Bitten by the bug

Once you catch Dengue Fever, you’ll want more Cambodian psych rock.

Cambodian flavored rockers Dengue Fever epitomize a musical melting pot.

Chean Long

Cambodian flavored rockers Dengue Fever epitomize a musical melting pot.

Grant Tillery

A shared love of ’60s Cambodian psychedelic rock brought the members of Dengue Fever together for the first time more than a decade ago. The one-time show eventually turned into something more, and now the Cambodian-tinged indie rockers are five albums deep, reaping success across the globe.

The group’s sound mimics prolific Cambodian pop mastermind Sinn Sisamouth but blends that influence with organ in the vein of Ray Manzarek.  African rhythmic and percussive influences round out Dengue Fever’s sonic palette. 

Vocalist and guitarist Zac Holtzman assembled Dengue Fever for the group’s first appearance, held at famed Los Angeles club Spaceland, solely out of his and his friends’ interest in the genre. He wanted a female Cambodian vocalist to serve as the band’s anchor, and he found Chhom Nimol after sorting through a dozen contenders.

But the band’s fascination with Cambodian music and culture began before its genesis and the addition of Chhom. Bassist Senon Williams took an eye-opening trip to the country in 1995.

The Cambodian tunes of yesteryear struck Williams.  When the country underwent an economic boom, bands turned their heads and their ears toward the West. They took sonic and visual cues from Jimi Hendrix, Santana and the Rolling Stones, Williams said.

“Wherever I travel, I look for music,” he said. “I’d get these compilation cassettes; some of them would be new music mixed with old music, because whoever was doing the compilations didn’t care what was on the tape — they just grabbed whatever they could.” 

Relentless digging and innate curiosity helped Williams find treasures on the cassettes, which he brought home and shared with his friends.

“Every 10th song would be this groovy, ’60s-sounding music,” Williams said. “You’d listen to ‘Jumpin’ Jack Flash,’ and all of a sudden it was mixed with some crazy Cambodian melody, which is kind of similar to [Indian music].”

This overlap is due to Hinduism, where warbled chants are the de facto musical medium.  Classic Cambodian pop music features high-pitched, chirpy singing throughout the canon.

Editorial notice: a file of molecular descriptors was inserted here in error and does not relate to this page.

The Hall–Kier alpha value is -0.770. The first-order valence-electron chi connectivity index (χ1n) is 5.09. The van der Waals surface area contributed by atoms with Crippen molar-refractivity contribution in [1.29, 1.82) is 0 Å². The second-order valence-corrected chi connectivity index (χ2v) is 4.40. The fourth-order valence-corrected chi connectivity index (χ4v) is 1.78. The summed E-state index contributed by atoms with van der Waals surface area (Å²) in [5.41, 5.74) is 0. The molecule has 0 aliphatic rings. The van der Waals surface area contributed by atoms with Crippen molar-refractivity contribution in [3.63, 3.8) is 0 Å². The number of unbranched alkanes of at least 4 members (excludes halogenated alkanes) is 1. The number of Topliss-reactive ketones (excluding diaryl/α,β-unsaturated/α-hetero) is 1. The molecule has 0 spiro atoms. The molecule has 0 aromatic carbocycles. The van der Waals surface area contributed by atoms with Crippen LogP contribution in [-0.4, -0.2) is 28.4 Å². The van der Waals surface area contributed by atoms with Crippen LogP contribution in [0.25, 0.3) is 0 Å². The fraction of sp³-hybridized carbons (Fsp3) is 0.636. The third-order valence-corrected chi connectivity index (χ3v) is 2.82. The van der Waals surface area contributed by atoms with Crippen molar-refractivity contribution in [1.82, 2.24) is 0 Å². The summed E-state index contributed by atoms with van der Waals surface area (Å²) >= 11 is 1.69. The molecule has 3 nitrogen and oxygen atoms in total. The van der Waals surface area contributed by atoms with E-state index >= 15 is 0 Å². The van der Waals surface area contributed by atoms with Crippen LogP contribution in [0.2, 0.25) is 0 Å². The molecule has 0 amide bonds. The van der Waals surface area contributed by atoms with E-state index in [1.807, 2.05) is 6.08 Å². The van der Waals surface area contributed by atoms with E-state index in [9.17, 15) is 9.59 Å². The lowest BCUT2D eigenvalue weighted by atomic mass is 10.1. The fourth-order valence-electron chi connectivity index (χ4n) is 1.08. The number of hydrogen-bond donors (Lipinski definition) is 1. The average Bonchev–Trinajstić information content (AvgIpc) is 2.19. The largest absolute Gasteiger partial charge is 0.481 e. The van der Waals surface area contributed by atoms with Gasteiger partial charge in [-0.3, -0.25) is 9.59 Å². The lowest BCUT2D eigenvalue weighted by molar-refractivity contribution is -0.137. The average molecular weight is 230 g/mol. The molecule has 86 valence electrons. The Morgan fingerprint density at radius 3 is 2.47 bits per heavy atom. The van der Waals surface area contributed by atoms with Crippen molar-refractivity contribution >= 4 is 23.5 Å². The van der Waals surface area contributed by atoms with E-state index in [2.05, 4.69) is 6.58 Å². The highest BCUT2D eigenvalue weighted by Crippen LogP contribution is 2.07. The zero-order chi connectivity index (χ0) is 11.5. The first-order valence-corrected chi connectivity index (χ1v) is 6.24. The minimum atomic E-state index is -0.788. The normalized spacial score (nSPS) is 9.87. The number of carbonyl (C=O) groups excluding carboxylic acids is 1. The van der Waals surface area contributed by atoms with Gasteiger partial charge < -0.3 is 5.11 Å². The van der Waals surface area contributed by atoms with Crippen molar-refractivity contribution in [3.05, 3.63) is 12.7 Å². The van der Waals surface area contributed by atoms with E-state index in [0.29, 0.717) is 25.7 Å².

Williams’ friends became enraptured with Cambodian music and culture, eventually making the trek themselves.  Zac Holtzman’s brother, organist Ethan Holtzman, had a friend who contracted dengue fever from a mosquito bite on a 1997 trip to Cambodia, thus the band’s name.

Hailing from a musical family, Chhom came to the U.S. in 2000 to sing for a Cambodian New Year celebration. Chhom and two of her siblings were successful in Cambodia’s version of “American Idol,” and she was also well known as a karaoke singer back home.

When Chhom arrived, her visa was only for six months, and she planned to return to Cambodia. But after landing a gig at Long Beach’s Dragon House, where Holtzman found her, she decided to stay.

Chhom spoke minimal English when the group formed, so she sang in her native Khmer language on the first two albums. As her English language skills improved, she began singing in English, which allowed Holtzman to join vocal duties.

But lyrical, winding vocal cadences made translation difficult, so Chhom sang transcribed passages in broken Khmer.

“There are times when Nimol — when we’re driving around on tour together — [will] tell us a story about something that happened to her,” Holtzman said.  “We’re like, ‘That’s a great subject for a song.’ We’ll turn it into a song, but when it’s written in English and translated into Khmer, it loses its whole syllable count. If it’s eight syllables in English, it’s about 20 in Khmer, so we have to get rid of the [extraneous] words. It becomes this sort of Cambodian haiku.”

These communication barriers haven’t prevented Dengue Fever from blossoming. They’ve gained international renown, started their own record label, TUK TUK Records, and managed to weather the past 13 years without personnel changes.

“We try to be considerate, and we get along great when we’re playing and cruising around the world,” Holtzman said. “It’s not like we’re five 22-year-old boys who are all over the spotlight.”

 

What: Dengue Fever
When: 7:30 p.m. Sunday
Where: Cedar Cultural Center, 416 S. Cedar Ave., Minneapolis
Cost: $15–18